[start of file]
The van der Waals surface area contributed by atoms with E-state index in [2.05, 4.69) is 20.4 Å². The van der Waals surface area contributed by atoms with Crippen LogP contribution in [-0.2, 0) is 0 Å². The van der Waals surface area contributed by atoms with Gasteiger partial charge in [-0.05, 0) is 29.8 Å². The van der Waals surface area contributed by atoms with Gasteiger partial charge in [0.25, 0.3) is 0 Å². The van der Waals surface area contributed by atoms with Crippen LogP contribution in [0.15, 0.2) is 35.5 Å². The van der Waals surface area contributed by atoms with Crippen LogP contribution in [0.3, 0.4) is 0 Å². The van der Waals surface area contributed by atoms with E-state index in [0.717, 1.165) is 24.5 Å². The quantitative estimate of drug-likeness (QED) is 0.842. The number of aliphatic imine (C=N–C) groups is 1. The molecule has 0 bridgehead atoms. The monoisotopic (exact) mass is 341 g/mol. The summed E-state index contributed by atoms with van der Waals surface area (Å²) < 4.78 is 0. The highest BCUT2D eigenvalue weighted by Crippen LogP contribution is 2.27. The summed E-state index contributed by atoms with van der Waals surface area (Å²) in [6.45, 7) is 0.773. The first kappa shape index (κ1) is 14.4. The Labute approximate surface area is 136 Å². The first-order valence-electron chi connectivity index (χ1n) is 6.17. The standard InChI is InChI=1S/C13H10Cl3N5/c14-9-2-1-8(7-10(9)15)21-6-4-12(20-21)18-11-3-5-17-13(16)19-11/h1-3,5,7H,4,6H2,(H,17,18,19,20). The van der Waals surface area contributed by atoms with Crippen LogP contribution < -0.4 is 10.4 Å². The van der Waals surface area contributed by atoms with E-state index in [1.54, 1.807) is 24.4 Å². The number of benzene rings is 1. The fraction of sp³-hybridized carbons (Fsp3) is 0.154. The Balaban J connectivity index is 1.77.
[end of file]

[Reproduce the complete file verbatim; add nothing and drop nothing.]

The van der Waals surface area contributed by atoms with E-state index in [2.05, 4.69) is 20.4 Å². The van der Waals surface area contributed by atoms with Crippen LogP contribution in [-0.2, 0) is 0 Å². The van der Waals surface area contributed by atoms with Gasteiger partial charge in [-0.05, 0) is 29.8 Å². The van der Waals surface area contributed by atoms with Gasteiger partial charge in [0.25, 0.3) is 0 Å². The van der Waals surface area contributed by atoms with Crippen LogP contribution in [0.15, 0.2) is 35.5 Å². The van der Waals surface area contributed by atoms with Crippen LogP contribution in [0.3, 0.4) is 0 Å². The van der Waals surface area contributed by atoms with E-state index in [0.717, 1.165) is 24.5 Å². The quantitative estimate of drug-likeness (QED) is 0.842. The number of aliphatic imine (C=N–C) groups is 1. The molecule has 0 bridgehead atoms. The monoisotopic (exact) mass is 341 g/mol. The summed E-state index contributed by atoms with van der Waals surface area (Å²) < 4.78 is 0. The highest BCUT2D eigenvalue weighted by Crippen LogP contribution is 2.27. The summed E-state index contributed by atoms with van der Waals surface area (Å²) in [6.45, 7) is 0.773. The first kappa shape index (κ1) is 14.4. The Labute approximate surface area is 136 Å². The first-order valence-electron chi connectivity index (χ1n) is 6.17. The standard InChI is InChI=1S/C13H10Cl3N5/c14-9-2-1-8(7-10(9)15)21-6-4-12(20-21)18-11-3-5-17-13(16)19-11/h1-3,5,7H,4,6H2,(H,17,18,19,20). The van der Waals surface area contributed by atoms with Crippen LogP contribution < -0.4 is 10.4 Å². The van der Waals surface area contributed by atoms with E-state index in [1.54, 1.807) is 24.4 Å². The number of benzene rings is 1. The fraction of sp³-hybridized carbons (Fsp3) is 0.154. The Balaban J connectivity index is 1.77.